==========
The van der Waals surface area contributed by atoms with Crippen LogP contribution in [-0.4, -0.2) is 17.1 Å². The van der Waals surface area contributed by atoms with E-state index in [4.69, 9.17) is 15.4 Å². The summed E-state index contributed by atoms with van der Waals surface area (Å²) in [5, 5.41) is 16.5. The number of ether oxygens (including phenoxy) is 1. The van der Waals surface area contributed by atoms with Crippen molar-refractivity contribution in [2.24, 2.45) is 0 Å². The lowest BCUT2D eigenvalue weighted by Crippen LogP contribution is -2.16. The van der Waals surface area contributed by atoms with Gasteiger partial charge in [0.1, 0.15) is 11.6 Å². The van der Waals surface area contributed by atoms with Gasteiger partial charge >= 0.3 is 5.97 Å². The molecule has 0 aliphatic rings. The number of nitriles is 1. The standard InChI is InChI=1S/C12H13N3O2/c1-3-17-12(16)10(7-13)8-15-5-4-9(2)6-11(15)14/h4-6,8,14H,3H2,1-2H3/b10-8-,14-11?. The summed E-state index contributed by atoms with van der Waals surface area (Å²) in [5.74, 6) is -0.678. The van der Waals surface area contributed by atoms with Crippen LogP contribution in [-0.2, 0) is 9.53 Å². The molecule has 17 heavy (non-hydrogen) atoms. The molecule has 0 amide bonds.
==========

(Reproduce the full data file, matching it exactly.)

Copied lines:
The van der Waals surface area contributed by atoms with Crippen LogP contribution in [-0.4, -0.2) is 17.1 Å². The van der Waals surface area contributed by atoms with E-state index in [4.69, 9.17) is 15.4 Å². The summed E-state index contributed by atoms with van der Waals surface area (Å²) in [5, 5.41) is 16.5. The number of ether oxygens (including phenoxy) is 1. The van der Waals surface area contributed by atoms with Crippen molar-refractivity contribution in [2.24, 2.45) is 0 Å². The lowest BCUT2D eigenvalue weighted by Crippen LogP contribution is -2.16. The van der Waals surface area contributed by atoms with Gasteiger partial charge in [0.1, 0.15) is 11.6 Å². The van der Waals surface area contributed by atoms with Gasteiger partial charge >= 0.3 is 5.97 Å². The molecule has 0 aliphatic rings. The number of nitriles is 1. The standard InChI is InChI=1S/C12H13N3O2/c1-3-17-12(16)10(7-13)8-15-5-4-9(2)6-11(15)14/h4-6,8,14H,3H2,1-2H3/b10-8-,14-11?. The summed E-state index contributed by atoms with van der Waals surface area (Å²) in [5.74, 6) is -0.678. The van der Waals surface area contributed by atoms with Crippen LogP contribution in [-0.2, 0) is 9.53 Å². The molecule has 17 heavy (non-hydrogen) atoms. The molecule has 0 amide bonds.